Haningfield is a name that first reached England
following the Norman Conquest
of 1066. The Haningfield family lived in Essex
. Their name, however, is a local
reference which indicates that the original bearer lived at or near a field belonging to someone by the name of Hand,
hence Handfield. It is one of a number of names such as Handforth, Handford, Hanfirth, Hanfield, Handsacre, Handsworth, all of which derive from this source. The surname Hand comes from the Old English honde,
and was a nickname
used to identify a person by a peculiarity of the hands,
such as size, great skill, or agility.
Early Origins of the Haningfield family
The surname Haningfield was first found in Essex
where they were conjecturally descended from Ralph FitzThorold, who held the lands and villages of east, south, and west Hanningfield.
Early History of the Haningfield family
This web page shows only a small excerpt of our Haningfield research.Another 173 words (12 lines of text) are included under the topic Early Haningfield History in all our PDF Extended History products and printed products wherever possible.
Haningfield Spelling Variations
It is only in the last few hundred
years that the English language has been standardized. For that reason, Anglo-Norman surnames like Haningfield are characterized by many spelling variations
. Scribes and monks in the Middle Ages spelled names they sounded, so it is common to find several variations that refer to a single person. As the English language changed and incorporated elements of other European languages such as Norman French and Latin, even literate people regularly changed the spelling of their names. The variations of the name Haningfield include Handfield, Hanfield, Haningfield, Hangefield, Havingfield and many more.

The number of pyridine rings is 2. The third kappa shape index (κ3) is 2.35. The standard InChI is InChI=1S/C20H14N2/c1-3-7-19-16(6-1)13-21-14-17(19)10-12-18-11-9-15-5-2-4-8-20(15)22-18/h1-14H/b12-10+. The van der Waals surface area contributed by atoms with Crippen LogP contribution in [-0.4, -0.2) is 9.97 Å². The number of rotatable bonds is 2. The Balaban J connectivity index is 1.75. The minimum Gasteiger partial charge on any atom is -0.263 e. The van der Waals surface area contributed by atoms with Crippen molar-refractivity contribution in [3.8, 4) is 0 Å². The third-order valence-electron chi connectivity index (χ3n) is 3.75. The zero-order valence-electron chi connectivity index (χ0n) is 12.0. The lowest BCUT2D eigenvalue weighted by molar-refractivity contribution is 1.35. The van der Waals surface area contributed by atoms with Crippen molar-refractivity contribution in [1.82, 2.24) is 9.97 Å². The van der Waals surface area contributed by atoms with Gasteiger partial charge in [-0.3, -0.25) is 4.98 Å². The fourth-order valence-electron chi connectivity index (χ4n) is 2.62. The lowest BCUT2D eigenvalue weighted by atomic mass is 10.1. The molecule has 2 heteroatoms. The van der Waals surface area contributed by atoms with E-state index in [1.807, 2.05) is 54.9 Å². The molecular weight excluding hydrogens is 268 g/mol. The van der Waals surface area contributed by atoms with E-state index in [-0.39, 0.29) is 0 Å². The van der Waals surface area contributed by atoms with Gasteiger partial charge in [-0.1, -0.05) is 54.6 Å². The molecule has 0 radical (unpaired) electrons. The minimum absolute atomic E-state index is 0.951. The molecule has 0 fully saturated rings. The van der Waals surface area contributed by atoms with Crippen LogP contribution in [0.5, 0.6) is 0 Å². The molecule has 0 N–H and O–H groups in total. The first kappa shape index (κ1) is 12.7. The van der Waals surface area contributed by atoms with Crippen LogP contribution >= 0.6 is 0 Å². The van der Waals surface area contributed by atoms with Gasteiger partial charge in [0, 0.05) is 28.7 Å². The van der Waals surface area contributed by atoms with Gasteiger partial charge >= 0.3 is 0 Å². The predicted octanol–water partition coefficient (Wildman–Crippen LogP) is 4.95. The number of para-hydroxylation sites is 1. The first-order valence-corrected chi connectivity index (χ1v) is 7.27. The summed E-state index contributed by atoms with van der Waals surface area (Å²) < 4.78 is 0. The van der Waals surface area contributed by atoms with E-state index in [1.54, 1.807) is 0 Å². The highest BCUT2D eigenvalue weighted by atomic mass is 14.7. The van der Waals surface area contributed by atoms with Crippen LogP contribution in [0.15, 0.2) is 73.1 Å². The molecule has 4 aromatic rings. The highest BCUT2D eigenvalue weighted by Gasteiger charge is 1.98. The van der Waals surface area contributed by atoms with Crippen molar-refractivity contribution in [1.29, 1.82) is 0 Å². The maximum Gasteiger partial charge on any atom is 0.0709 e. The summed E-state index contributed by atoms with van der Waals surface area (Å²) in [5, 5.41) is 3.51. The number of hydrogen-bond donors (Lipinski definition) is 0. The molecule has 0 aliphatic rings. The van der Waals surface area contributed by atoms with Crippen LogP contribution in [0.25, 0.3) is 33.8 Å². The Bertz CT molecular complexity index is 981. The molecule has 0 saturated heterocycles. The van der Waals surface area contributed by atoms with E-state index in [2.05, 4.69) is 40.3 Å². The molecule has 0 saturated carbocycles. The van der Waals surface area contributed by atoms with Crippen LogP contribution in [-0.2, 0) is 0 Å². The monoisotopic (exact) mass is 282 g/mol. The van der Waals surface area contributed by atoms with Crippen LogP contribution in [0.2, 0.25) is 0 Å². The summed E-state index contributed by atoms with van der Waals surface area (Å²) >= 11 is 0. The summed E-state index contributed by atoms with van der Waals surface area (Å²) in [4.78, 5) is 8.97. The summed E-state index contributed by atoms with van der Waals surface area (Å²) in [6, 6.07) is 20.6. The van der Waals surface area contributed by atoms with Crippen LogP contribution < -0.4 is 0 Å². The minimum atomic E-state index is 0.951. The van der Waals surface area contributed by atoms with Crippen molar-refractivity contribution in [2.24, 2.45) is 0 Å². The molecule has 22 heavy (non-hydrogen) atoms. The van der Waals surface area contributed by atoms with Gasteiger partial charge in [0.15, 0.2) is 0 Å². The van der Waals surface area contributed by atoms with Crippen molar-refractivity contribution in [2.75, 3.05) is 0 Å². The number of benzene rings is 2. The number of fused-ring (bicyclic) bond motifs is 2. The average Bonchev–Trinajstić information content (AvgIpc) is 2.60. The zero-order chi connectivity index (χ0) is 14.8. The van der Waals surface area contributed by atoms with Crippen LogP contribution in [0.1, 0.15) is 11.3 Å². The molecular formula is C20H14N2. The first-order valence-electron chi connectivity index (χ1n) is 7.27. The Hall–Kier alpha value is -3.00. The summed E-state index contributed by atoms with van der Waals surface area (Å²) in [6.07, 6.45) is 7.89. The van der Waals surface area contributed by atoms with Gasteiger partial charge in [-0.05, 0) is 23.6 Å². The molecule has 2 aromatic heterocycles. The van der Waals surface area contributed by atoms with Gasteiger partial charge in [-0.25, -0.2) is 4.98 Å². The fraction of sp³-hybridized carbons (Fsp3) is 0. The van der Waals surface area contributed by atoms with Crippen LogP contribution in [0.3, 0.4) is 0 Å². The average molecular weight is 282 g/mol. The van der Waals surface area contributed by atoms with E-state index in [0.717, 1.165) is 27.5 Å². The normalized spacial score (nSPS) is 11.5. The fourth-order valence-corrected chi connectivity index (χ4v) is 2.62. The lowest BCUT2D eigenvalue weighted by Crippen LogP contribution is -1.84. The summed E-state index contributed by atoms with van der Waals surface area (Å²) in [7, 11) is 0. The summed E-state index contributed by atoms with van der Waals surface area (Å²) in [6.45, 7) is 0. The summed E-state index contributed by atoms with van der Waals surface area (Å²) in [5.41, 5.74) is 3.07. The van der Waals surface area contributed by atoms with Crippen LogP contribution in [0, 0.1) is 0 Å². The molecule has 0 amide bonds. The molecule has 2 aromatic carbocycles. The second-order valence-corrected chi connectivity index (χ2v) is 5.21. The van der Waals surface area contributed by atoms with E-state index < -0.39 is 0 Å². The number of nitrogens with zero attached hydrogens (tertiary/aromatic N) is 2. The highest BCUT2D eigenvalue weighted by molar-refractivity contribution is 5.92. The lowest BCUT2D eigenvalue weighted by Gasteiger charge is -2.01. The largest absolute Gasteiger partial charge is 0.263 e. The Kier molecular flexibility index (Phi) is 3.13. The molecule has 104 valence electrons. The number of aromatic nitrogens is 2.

Early Notables of the Haningfield family (pre 1700)
More information is included under the topic Early Haningfield Notables in all our PDF Extended History products
and printed products wherever possible.
Migration of the Haningfield family to the New World and Oceana
Faced with the chaos present in England
at that time, many English families looked towards the open frontiers of the New World with its opportunities to escape oppression and starvation. People migrated to North America, as well as Australia
in droves, paying exorbitant rates for passages in cramped, unsafe ships. Many of the settlers did not make the long passage alive, but those who did see the shores of North America were welcomed with great opportunity. Many of the families that came from England
went on to make essential contributions to the emerging nations of Canada and the United States. Some of the first immigrants to cross the Atlantic and come to North America carried the name Haningfield, or a variant listed above: Thomas Handfield who settled in Maryland in 1741.